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Now, this is where the third line comes in. The remedy itself releases naturally. Because, you know, this is what we’re talking about. “Everything is empty. No good or bad in emptiness,” etc. But these are just thoughts. And the instruction is, look right at the thought and see what it is in the same way we looked at the experience of seeing. And what happens when you do that?

Student: Poof.

Ken: Yeah, “poof” and that’s what it means. That’s what the line means. Even the remedy releases naturally. That is, when you direct attention right into it, what is it? It releases naturally. You don’t have to do anything else. You don’t have to push it away or try not to be distracted. And you return to resting in seeing no thing. Okay? You can observe that you’re thinking and just watch the thoughts parade across. This is a more awake quality, a more active quality where you’re looking right into the thought.

Experientially it’s the difference between watching people go by you and looking right into their eyes. Okay? And you know if you watch people go by you, they just go by you. You look right into their eyes, different things start happening. You follow?

You just look right at it. What is it? Not what it’s about. What is it?

Student: As experience.

Ken: Yeah, as experience. What is it? There it is. Now it just arises—right at it. It’s there. And then you’ll find that that quality of looking dissipates. And another thought will arise, you know, “Well, this is nice.” Look right at that. It’s that looking quality that is the characteristic of wakefulness. You follow?


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Now, these three instructions describe what is known in the Tibetan tradition as examining meditation, examining practice. That is, regard all experience as dreams. Examine the nature of unborn awareness. Even the remedy is released naturally. Just what we’ve described. Through this you develop the capacity to rest with stability in looking. And that’s what the fourth line describes, what you do. The essence of the path, rest in the basis of all experience.

One description of ordinary experience is that you have the five consciousnesses associated with each of the senses. So you have the consciousness of seeing, the consciousness of hearing, the consciousness of touch, the consciousness of taste, the consciousness of smell. You also have the sixth, the consciousness of thought. “Right, I’m thinking something.” When we rest in meditation, the activity of those six consciousnesses dies down. We find ourselves initially resting in the seventh consciousness which is called the emotional mind. It’s called the emotional mind because this is where the sense of I resides. And so you’ll sit very peacefully in practice and there will be a sense of, “I’m here.”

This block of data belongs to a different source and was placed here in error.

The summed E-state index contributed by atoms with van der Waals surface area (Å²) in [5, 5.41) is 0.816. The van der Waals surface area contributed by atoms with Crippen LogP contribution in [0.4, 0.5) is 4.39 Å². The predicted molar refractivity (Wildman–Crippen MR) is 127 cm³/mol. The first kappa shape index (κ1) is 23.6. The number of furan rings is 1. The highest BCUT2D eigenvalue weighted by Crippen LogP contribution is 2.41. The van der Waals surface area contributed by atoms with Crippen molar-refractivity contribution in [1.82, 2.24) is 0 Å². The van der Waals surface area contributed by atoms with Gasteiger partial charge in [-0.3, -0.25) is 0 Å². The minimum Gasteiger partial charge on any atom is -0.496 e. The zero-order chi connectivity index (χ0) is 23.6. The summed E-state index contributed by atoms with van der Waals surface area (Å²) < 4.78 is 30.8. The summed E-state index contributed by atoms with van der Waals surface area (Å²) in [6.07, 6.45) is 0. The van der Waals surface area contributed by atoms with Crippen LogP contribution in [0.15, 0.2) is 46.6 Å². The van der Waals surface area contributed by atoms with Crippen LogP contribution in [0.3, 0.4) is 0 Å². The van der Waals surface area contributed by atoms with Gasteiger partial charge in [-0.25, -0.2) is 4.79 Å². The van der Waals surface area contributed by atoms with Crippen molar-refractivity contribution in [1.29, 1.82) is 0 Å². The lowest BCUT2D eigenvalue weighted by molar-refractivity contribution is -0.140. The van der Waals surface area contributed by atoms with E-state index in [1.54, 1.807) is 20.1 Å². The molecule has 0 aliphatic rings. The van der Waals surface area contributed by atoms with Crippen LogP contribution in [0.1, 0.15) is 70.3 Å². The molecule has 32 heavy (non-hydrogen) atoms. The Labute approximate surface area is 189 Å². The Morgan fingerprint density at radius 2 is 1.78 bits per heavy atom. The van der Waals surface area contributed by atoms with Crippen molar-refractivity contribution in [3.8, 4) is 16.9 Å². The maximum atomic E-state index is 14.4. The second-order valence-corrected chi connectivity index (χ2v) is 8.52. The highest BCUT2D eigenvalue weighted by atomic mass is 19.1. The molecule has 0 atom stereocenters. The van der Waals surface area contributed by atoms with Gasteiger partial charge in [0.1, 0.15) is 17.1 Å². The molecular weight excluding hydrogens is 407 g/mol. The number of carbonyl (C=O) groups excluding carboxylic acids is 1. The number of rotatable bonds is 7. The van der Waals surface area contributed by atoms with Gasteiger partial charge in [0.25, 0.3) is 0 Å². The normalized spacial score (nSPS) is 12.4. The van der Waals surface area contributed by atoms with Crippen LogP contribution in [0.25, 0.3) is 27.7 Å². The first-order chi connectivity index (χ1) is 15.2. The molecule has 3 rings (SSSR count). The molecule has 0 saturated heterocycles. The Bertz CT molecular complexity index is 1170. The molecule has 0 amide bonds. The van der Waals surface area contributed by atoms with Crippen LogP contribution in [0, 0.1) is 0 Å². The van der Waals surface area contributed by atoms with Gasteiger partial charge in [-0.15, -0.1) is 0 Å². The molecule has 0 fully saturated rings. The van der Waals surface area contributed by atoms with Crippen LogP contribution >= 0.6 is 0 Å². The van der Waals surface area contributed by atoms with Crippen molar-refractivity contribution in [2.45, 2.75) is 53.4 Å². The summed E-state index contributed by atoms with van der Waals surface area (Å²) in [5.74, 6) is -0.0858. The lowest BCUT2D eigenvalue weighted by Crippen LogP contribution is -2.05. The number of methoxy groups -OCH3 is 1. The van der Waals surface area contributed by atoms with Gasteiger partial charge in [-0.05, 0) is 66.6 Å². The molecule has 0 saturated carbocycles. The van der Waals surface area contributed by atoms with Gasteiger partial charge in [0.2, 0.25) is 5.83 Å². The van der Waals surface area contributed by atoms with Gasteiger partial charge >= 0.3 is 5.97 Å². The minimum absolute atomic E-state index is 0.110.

Now, there’s not a lot of reactivity at this level, because the mind is pretty quiet. But it’s very much oriented around a sense of self. And any objects that arise are immediately appraised as attractive, aversive, or indifferent. Through the instruction of looking at experience, you actually get the mind to rest even more deeply. And you find yourself resting in what’s called the eighth consciousness, which is called the basis of everything consciousness, or the basis of experience consciousness. The subjective experience of this is empty clear mind. It is frequently mistaken for enlightenment. Because everything is open—very clear—the mind is totally at rest. However, as soon as there is any movement in mind, the sense of I, or object arises, along with attraction, aversion, and indifference.

As Dezhung Rinpoche explained to me, the basis of everything consciousness is like ice. By practicing in this way—with the mind very awake—and looking so you have that active attention. And you are looking into experience and at rest at the same time. And that’s what’s very important here, that stability quality and that looking quality together. You rest in the eighth consciousness—the basis of everything consciousness—and it melts. Its structural integrity dissolves.

Now you experience mind as empty, clear, and immediate. It has a very alive, dynamic quality to it. Now when experience arises there is no preference. There is no judgment. There is no sense of Ior separation. And that’s why it says, The essence of the path, rest in the basis of everything. And this basis of everything isn’t the basis of everything consciousness, it’s the basis of everything. Unceasing.

Now, the way that you cultivate that ability is to be awake and present at the same time. And you’ll find when you do this that you’ll be able to set the mind, be totally awake and clear, look and be seeing nothing, and rest there. And then the quality of attention will dissipate a bit. At that point, what most people do is to try to hold onto what was there before. Deadly. Doesn’t work at all. Relax completely at that point, and then reset. And when it dissipates again, relax, and then reset.